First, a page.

Don Fisher, who offered a men’s writing course through Grant MacEwan in 1996 and had no takers, believes such courses could succeed. “Given the right context, men will come together,” he says. For nine years, Fisher was a member of the Arts and Ritual Group, a male discussion roundtable, which recently disbanded. “This one really had some legs to it. The objective was not just discussion, but to frame that in more artistic ways such as music and artwork. But, by and large, it was writing, because that was the natural avenue to turn to.” Fisher, like Brown, has just entered his 50s, and he wonders if an institution like Grant MacEwan College, with its student demographic of 18 to 25, is the best place to host a men’s writing retreat. “I’d love to have younger men who are willing to do this, but it’s not an age where they’re willing to open up,” he says. “To them, at that age, everything is fine.”
Women’s courses, meanwhile, have flourished. In Edmonton, Grant MacEwan College and the University of Alberta faculty of extension have led the way with repeated offerings of women’s voice workshops, programs and one-on-one sessions. Currently, U of A offers courses not only through the winter/spring Women’s Writing Program but also through a special summer series, Women’s Words Summer Writing Week. This summer’s course featured an 11-member faculty, including several Alberta writers: 2002 Governor General’s Award-winner Gloria Sawai, poet action figure Sheri-D Wilson, Governor General’s Award-nominee memoirist Judy Schultz and award-winning speculative fiction writer Candas Jane Dorsey.
Eunice Scarfe, the founder of the summer workshop, is Edmonton’s gendered-writing grand-mère. She began offering a women’s writing course in 1990, through the women’s program at the U of A’s faculty of extension. Back then, the program offered mostly courses with a business slant—counselling for young women, business mentorship for women, and the like—but Scarfe was asked to handle something new: creative writing specifically for women. Her courses were so successful that by 1998 she had established a women’s writing company, Saga Seminars, and she now tours throughout North America with her program (in addition to Edmonton and Calgary, her 2003 itinerary has included New York City; Saratoga Springs, New York; Santa Barbara, California; and Abiquiu, New Mexico). “I have developed a process that meets goals I have set for myself as a teacher—one of which is, ‘Do no harm’—and it is a process that works with either gender, all ages, any level of experience and all levels of education,” she explains. “I have taught students who range in age from 17 to 75. The only requirement is a desire to write. Published writers work side by side with new writers. A bit of a miracle, I must admit, and one made as much, or more, by the students I have taught as by the teacher.”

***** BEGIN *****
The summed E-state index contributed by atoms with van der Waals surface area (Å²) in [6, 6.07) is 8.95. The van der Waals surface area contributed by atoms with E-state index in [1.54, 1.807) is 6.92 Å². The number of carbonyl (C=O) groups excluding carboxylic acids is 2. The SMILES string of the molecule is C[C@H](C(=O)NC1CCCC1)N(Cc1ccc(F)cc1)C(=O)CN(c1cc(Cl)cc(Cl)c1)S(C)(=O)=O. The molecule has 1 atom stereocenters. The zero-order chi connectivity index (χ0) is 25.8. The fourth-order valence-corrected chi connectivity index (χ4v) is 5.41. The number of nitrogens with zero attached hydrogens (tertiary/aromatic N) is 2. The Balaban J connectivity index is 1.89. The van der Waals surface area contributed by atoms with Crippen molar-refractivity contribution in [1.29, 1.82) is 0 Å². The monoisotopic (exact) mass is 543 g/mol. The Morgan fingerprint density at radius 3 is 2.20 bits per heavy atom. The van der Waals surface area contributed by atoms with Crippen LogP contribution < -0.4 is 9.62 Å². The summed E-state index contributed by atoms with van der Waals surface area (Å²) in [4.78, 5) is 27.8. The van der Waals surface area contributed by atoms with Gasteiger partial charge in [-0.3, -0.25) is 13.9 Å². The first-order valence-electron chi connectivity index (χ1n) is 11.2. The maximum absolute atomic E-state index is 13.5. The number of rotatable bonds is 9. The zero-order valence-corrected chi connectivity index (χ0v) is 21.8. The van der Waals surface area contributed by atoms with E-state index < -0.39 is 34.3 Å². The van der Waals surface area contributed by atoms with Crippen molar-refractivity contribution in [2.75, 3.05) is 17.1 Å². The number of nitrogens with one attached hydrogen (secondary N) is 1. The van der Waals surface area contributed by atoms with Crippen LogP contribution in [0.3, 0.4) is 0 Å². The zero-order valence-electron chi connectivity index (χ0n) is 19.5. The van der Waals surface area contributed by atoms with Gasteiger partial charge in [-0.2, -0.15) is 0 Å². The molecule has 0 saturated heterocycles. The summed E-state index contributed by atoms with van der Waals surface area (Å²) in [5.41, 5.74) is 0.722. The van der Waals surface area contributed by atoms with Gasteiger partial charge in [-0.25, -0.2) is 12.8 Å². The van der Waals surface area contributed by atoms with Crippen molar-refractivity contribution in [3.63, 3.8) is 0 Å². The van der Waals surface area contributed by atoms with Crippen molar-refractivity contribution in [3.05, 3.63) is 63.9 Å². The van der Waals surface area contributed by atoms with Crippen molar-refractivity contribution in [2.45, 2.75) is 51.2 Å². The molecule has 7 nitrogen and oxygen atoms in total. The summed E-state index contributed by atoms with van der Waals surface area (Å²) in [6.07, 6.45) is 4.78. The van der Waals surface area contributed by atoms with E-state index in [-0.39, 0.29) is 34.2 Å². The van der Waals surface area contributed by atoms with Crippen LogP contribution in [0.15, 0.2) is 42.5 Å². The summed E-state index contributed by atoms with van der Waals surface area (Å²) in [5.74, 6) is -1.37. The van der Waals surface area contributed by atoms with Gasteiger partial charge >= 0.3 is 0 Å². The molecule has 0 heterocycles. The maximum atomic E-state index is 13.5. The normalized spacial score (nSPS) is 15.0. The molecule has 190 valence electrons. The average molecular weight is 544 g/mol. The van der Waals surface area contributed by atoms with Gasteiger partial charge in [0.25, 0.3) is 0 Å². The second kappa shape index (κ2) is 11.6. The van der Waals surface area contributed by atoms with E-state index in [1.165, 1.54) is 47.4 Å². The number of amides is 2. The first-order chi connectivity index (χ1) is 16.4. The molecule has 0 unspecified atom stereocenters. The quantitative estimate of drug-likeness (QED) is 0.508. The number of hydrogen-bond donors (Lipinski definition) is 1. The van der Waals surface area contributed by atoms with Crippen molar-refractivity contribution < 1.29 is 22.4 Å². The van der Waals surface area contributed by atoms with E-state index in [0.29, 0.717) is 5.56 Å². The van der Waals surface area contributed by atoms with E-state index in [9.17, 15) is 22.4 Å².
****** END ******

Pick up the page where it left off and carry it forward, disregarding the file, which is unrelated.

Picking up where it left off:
“I have developed a process that meets goals I have set for myself as a teacher, and it works with either gender, all ages, any level of experience and all levels of education.”—Eunice Scarfe
One of Scarfe’s former students, Mary McNamee, says writing classes like Scarfe’s are successful because they validate women’s experiences. “It was there that I grew to value even more the depth and beauty and honesty of self-revelation in women’s life-writing, as well as the sense of community that eased the solitariness of writing,” she says. McNamee says Scarfe encouraged her to take her own writing seriously, and to teach her own women’s writing workshops, which she now does at Grant MacEwan College.
Mary Mcnamee believes that the success of life-writing workshops rests on their gender-segregated approach. “Many of us have had negative experiences of judgment by men, particularly around the expression of emotion,” she says. “I doubt that my classes would achieve the depth of emotional honesty that they do if there were men present. This is not to say that all women understand each other, or can even accept each other. There just seems to be an agreement to listen, to be open to the others’ pain, to suspend judgment, to support each other, to criticize constructively.”